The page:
But most of the things that Allen points out are caricatures or were simply not all that unusual in the early sixteenth century. She begins by noting that “Luther was a mess,” for he was “arrogant, self-absorbed, self-dramatizing.” And it gets worse from there. In fact, about the only thing missing from the typical lists of criticisms is the old saw about how crazy Luther was because he believed in demons. (I guess Allen probably believes in demons, so Luther is off the hook on that one.) In the interest of time, I’ll mention just one of her examples. She writes: “He [Luther] also had a weird scatological fixation, with quite the bathroom mouth when it came to insulting his enemies.” For those not acquainted with the Greek etymology of “scatology,” she is claiming that Luther was fixated on excrement.
This claim is not unique to Allen, of course. Many moderns have pointed out the same thing and used it as evidence that Luther was psychotic. He did use terms for excrement in his humor and his insults, which sometimes made for humorous insults. And he used it more frequently than his more refined colleagues in the church and university. But to say that he was fixated on feces is to show ignorance of the premodern context.
After indoor plumbing for everyone, we have mostly removed the unpleasantness from our common experience. Before indoor plumbing, though, dung was a constant and public reality of everyday life, especially in the increasingly crowded cities. In early modern cities, people put their buckets of “night soil” outside their doors to be collected. Cardinal Wolsey, and others like him of sensitive nose, carried pomanders around with them—in Wolsey’s case, an orange peel—to put to their nose because of the constant stench. Not 200 years ago in this country, it wasn’t considered rude—but funny and playful—to pelt a friend with dried dog poop. (For more on this, see Persels and Ganim, Fecal Matters in Early Modern Literature and Art. I won’t judge.) And, as I recall, when you become a parent, the topic becomes common table talk.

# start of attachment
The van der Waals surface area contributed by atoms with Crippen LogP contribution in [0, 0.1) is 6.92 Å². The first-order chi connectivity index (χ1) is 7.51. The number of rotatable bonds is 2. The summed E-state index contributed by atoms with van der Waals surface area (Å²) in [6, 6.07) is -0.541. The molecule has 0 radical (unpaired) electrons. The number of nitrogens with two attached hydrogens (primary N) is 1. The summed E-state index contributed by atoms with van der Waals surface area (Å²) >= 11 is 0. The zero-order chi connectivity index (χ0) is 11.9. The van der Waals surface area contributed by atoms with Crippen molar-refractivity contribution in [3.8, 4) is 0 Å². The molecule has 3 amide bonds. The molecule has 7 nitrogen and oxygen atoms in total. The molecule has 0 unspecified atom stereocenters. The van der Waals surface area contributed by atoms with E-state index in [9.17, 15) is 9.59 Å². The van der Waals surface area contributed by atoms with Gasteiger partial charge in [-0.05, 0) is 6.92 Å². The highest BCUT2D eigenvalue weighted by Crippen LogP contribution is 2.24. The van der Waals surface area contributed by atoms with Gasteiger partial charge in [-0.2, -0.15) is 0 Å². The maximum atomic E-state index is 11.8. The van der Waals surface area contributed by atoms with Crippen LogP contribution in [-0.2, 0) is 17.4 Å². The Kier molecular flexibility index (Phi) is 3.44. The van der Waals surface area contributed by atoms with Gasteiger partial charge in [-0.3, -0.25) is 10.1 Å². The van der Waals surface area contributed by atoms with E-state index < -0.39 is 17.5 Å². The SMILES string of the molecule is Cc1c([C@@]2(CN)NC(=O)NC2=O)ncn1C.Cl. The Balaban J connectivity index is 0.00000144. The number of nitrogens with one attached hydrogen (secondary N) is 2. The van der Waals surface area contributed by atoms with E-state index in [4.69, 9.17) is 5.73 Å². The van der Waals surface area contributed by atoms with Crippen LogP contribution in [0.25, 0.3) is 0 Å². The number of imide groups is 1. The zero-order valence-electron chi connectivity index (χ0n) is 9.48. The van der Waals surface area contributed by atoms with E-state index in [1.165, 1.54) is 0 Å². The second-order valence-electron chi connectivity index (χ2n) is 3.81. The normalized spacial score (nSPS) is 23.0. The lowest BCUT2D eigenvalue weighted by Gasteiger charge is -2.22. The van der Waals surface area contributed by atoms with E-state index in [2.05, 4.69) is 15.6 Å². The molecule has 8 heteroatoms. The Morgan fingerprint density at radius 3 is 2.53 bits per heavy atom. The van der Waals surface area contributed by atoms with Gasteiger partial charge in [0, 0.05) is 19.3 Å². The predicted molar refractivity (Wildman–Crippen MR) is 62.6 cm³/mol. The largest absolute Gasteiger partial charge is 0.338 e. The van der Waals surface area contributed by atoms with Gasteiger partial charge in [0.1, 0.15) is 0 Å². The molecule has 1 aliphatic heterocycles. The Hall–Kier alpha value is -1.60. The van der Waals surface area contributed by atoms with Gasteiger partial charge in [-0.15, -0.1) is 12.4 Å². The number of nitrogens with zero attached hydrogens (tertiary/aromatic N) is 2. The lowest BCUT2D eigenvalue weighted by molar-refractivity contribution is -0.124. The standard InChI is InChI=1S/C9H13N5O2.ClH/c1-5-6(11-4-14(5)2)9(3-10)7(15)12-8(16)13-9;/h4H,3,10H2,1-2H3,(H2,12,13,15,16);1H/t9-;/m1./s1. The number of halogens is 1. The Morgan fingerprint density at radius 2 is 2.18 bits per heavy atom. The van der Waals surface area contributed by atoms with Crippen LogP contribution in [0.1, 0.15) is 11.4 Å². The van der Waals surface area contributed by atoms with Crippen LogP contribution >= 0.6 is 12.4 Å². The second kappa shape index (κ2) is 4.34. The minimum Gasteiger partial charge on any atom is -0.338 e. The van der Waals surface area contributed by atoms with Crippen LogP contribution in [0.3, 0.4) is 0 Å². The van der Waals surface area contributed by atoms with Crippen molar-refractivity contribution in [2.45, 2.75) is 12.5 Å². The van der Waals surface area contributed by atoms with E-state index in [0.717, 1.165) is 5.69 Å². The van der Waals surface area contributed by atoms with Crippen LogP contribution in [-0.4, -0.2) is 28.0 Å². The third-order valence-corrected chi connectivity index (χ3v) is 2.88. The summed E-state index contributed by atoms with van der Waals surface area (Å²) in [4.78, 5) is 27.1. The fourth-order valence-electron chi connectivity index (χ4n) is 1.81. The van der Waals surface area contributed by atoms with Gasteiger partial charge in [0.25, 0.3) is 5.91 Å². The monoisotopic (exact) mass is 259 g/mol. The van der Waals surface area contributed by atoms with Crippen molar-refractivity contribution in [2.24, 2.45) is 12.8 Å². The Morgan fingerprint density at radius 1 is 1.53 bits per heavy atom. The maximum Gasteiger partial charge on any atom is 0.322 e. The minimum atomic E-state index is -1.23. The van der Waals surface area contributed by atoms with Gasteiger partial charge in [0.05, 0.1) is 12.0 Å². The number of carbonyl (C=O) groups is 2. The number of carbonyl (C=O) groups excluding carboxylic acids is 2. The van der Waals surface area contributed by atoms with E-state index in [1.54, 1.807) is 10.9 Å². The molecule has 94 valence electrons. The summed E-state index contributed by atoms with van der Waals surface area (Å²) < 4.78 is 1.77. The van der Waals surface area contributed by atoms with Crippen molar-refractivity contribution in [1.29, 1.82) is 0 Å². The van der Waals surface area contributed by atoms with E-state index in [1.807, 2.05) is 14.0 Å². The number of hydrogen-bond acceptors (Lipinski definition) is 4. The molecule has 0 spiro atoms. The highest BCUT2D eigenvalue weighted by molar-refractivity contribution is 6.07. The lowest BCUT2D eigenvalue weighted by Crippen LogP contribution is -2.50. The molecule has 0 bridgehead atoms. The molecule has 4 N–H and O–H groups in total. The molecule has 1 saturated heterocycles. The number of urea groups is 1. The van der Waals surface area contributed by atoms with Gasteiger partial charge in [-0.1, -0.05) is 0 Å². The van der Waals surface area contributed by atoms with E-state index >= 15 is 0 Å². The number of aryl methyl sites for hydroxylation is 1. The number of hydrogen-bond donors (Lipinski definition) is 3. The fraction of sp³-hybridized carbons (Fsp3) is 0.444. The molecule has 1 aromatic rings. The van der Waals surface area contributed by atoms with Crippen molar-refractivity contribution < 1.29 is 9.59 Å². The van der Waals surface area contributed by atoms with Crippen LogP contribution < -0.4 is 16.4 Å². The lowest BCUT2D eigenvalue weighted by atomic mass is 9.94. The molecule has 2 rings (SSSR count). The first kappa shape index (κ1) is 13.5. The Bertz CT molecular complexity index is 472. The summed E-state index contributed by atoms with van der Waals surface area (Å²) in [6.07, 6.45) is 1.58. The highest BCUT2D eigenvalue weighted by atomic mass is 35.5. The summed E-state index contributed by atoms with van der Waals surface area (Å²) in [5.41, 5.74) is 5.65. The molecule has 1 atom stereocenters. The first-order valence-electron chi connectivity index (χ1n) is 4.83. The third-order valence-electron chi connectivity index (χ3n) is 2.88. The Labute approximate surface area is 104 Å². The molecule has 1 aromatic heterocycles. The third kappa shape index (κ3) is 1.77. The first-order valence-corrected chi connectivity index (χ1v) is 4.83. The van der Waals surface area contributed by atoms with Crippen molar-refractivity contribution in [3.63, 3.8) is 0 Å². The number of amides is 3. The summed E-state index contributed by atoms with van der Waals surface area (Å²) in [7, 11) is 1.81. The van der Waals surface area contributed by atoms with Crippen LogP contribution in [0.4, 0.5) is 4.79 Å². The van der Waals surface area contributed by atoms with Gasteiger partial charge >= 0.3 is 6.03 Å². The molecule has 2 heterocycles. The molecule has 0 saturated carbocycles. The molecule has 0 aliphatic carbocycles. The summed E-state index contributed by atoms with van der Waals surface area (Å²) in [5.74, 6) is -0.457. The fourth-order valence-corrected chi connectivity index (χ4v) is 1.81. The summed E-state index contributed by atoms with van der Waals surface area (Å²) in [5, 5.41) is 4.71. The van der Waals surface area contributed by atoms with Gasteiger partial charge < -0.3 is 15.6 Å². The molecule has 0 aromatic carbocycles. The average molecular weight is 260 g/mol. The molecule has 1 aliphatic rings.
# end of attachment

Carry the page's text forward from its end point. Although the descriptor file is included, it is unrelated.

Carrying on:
Everyone in Luther’s day used scatological language. It was rarely done for the purpose of simply grossing people out, but more often for comic, satirical, political, or, in Luther’s case, religious purposes. And, though it is obscured in many translations, the apostle Paul was not above scatological language, who counted all things as “excrement” so that he may gain Christ (Phil. 3:8). For Luther, such language was intentional and connected to his scorn for the devil and anyone who opposed the gospel; that kind of language, he thought, could and should be used against the enemies of God.
One reason behind the common criticisms of Luther is the historical problem of periodization. That is, we tend to divide history into successions of discrete periods and then place historical figures and their ideas into a particular period (for example, the sixteenth century, or early modernity). Most popular-level history thinks of the most recent period as modern, which is preceded by medieval. That is overly simplistic but fine enough. The real problem comes when Luther is assumed to be a modern man. This is a category mistake. Luther was not a modern man. He was a medieval man, closer in time and outlook to Anselm and Aquinas than to us.
As an alleged modern man, sort of like us, Luther is out of step and not like us. Building off the category mistake, critics (mis)judge him by modern standards. By modern standards, I suppose Luther indeed was, as Allen said, “a mess.” But I also suppose that, if Luther time traveled to our day, he would think that our society is a mess. He would find people who pepper their speech with words for excrement and even have an emoji for it, though actual excrement is almost completely out of sight and mind…and smell. He might think we are the ones who have a “weird scatological fixation.”